Actions were identified in relation to prioritized vulnerabilities which had begun to be identified in earlier research and gap analysis phases of the Climate Resilience Exchange Project. Participating municipalities were then brought together for a collaborative workshop in the fall of 2018 in order to come to mutual agreement as to those vulnerabilities which could best be addressed through concerted efforts as well as to identify actions which could be immediately implemented. With vulnerabilities prioritized, including those related to trees and forests, invasive species and pests, water security, and local residences, the participating municipalities embarked on a process of formulating appropriate actions. While the municipalities had sole voting rights pertaining to a wide variety of project aspects such as which research themes were addressed and ultimately the tools developed, decisions were informed through input from the non-profit host, research institutions and private consultancies. Those actions identified included the production of best practices guides pertaining to the management of invasive species and pests, urban forest management in a changing climate, and mainstreaming climate change into water management. Aside from these guidance documents, the Climate Resilient Home webpage and tool was also launched to assist homeowners in finding ways to increase the resilience of their homes to the impacts of climate change through targeted retrofits or new home construction. The Climate Resilience Exchange Project was completed in the fall of 2019 however efforts are being made to retain momentum for regional collaboration.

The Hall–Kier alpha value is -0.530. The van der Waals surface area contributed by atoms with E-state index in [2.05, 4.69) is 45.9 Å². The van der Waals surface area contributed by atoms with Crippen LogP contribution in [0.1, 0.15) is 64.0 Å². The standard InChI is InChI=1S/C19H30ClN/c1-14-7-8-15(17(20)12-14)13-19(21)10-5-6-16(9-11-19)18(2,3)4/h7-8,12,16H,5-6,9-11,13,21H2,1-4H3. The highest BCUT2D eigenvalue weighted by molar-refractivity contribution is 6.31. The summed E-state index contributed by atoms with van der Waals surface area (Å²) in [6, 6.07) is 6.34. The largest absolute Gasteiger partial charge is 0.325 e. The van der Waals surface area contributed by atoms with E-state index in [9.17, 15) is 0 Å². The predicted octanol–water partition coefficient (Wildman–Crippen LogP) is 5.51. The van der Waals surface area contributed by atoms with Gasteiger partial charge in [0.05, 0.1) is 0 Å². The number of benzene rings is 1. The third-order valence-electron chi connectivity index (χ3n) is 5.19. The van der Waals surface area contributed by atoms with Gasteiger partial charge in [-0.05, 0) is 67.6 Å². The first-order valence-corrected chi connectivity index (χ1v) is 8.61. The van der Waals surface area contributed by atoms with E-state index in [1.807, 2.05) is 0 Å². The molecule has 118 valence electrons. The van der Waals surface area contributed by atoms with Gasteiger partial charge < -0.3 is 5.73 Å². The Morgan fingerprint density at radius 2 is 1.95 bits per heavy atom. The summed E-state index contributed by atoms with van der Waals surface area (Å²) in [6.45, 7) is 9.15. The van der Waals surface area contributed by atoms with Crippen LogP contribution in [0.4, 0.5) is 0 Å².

The output of the Climate Resilience Exchange Project included publicly available best practice guides on topics such as water security and urban forest management, the former of which was produced by the Prairie Adaptation Research Collaborative along with Associated Engineers and provides an overview of the topic, an analysis of recent water levels in the areas local river and stream system, and finally provides a number of options for municipalities to address water security concerns practically. The project has also produced a best practice guide to invasive species management in a changing climate which also included a concise overview and succinct direction for municipalities. Finally, the project also enabled the introduction of the Climate Resilient Home webpage and tool. Climate Resilient Home serves as an education and outreach tool, and provides a road map to help homeowners, builders, municipal staff and elected officials make investment and policy decisions to improve the climate resiliency of homes. It achieves this by providing tangible and clear instruction as to how to best prepare for a variety of climate change impacts (such as flooding, wildfire, extreme weather, and a changing environment) through new home construction or retrofitting. Strategies include informed design and adjustments to rooves, windows and doors, exterior walls, foundations, and landscape. While these materials and tools were released online in the latter part of 2019, their content is directly informed by research undertaken on priority vulnerabilities throughout the span of the project beginning in the fall of 2018. Funding was made available to the project through the Federation of Canadian Municipalities’ Municipalities for Climate Innovation Program’s partner grants.

Outcomes and Monitoring

There is currently no clear indication as to the results which have accompanied the introduction of the Climate Resilient Home tool such as user rates or integration of the tool’s principals within municipal design standards amongst those in the Edmonton Metropolitan Area or beyond. Despite this, the project highlights a number of benefits which have accompanied their approach (regional collaboration) including their ability to effectively identify and fill research gaps, build capacity among a large number of municipalities and stakeholders, and leverage economies of scale by spreading fixed costs related to adaptation (such as project management and administrative costs) among participants.

Next Steps

While next steps were not elaborated, best practice guides produced related to water scarcity as well as invasive species and pests in a changing climate may be utilized by municipalities to strengthen their approaches to the topics. Further, the Climate Resilient Home tool will remain to inform residential design which is cognizant to a wide range of climate impacts.